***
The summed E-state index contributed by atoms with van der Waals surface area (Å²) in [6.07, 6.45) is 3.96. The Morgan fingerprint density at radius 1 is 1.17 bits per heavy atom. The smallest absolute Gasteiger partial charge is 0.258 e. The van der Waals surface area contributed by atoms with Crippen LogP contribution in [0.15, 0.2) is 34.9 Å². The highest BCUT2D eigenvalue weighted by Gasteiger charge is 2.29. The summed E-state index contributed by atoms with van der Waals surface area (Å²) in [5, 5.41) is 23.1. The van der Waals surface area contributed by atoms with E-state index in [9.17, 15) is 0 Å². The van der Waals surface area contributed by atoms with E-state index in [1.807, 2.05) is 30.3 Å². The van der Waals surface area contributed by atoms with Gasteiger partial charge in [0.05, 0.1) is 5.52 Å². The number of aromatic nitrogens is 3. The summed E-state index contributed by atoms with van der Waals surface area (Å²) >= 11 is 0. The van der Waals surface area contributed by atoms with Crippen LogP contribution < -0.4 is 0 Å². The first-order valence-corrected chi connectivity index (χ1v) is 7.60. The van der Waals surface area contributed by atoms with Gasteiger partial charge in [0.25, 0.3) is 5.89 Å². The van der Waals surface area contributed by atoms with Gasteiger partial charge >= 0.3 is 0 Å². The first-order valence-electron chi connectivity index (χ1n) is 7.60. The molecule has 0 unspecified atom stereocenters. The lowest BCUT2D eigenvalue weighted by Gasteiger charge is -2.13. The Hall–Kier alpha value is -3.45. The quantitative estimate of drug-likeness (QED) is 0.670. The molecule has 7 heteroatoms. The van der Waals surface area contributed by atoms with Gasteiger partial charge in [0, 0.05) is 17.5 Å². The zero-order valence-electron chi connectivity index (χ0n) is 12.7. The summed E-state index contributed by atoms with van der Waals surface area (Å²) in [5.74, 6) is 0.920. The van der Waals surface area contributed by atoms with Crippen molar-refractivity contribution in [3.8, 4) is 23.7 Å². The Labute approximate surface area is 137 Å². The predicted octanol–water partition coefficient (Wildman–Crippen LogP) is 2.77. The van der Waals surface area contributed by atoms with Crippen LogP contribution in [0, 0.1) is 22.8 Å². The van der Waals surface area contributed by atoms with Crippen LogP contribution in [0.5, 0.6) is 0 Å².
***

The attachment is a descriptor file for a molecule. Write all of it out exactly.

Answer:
The summed E-state index contributed by atoms with van der Waals surface area (Å²) in [6.07, 6.45) is 3.96. The Morgan fingerprint density at radius 1 is 1.17 bits per heavy atom. The smallest absolute Gasteiger partial charge is 0.258 e. The van der Waals surface area contributed by atoms with Crippen LogP contribution in [0.15, 0.2) is 34.9 Å². The highest BCUT2D eigenvalue weighted by Gasteiger charge is 2.29. The summed E-state index contributed by atoms with van der Waals surface area (Å²) in [5, 5.41) is 23.1. The van der Waals surface area contributed by atoms with E-state index in [9.17, 15) is 0 Å². The van der Waals surface area contributed by atoms with E-state index in [1.807, 2.05) is 30.3 Å². The van der Waals surface area contributed by atoms with Gasteiger partial charge in [0.05, 0.1) is 5.52 Å². The number of aromatic nitrogens is 3. The summed E-state index contributed by atoms with van der Waals surface area (Å²) >= 11 is 0. The van der Waals surface area contributed by atoms with Crippen LogP contribution < -0.4 is 0 Å². The first-order valence-corrected chi connectivity index (χ1v) is 7.60. The van der Waals surface area contributed by atoms with Gasteiger partial charge in [0.25, 0.3) is 5.89 Å². The van der Waals surface area contributed by atoms with Gasteiger partial charge >= 0.3 is 0 Å². The first-order valence-electron chi connectivity index (χ1n) is 7.60. The molecule has 0 unspecified atom stereocenters. The lowest BCUT2D eigenvalue weighted by Gasteiger charge is -2.13. The Hall–Kier alpha value is -3.45. The quantitative estimate of drug-likeness (QED) is 0.670. The molecule has 7 heteroatoms. The van der Waals surface area contributed by atoms with Gasteiger partial charge in [0, 0.05) is 17.5 Å². The zero-order valence-electron chi connectivity index (χ0n) is 12.7. The summed E-state index contributed by atoms with van der Waals surface area (Å²) in [5.74, 6) is 0.920. The van der Waals surface area contributed by atoms with Crippen molar-refractivity contribution in [3.8, 4) is 23.7 Å². The Labute approximate surface area is 137 Å². The predicted octanol–water partition coefficient (Wildman–Crippen LogP) is 2.77. The van der Waals surface area contributed by atoms with Crippen LogP contribution in [0, 0.1) is 22.8 Å². The van der Waals surface area contributed by atoms with Crippen LogP contribution in [0.5, 0.6) is 0 Å².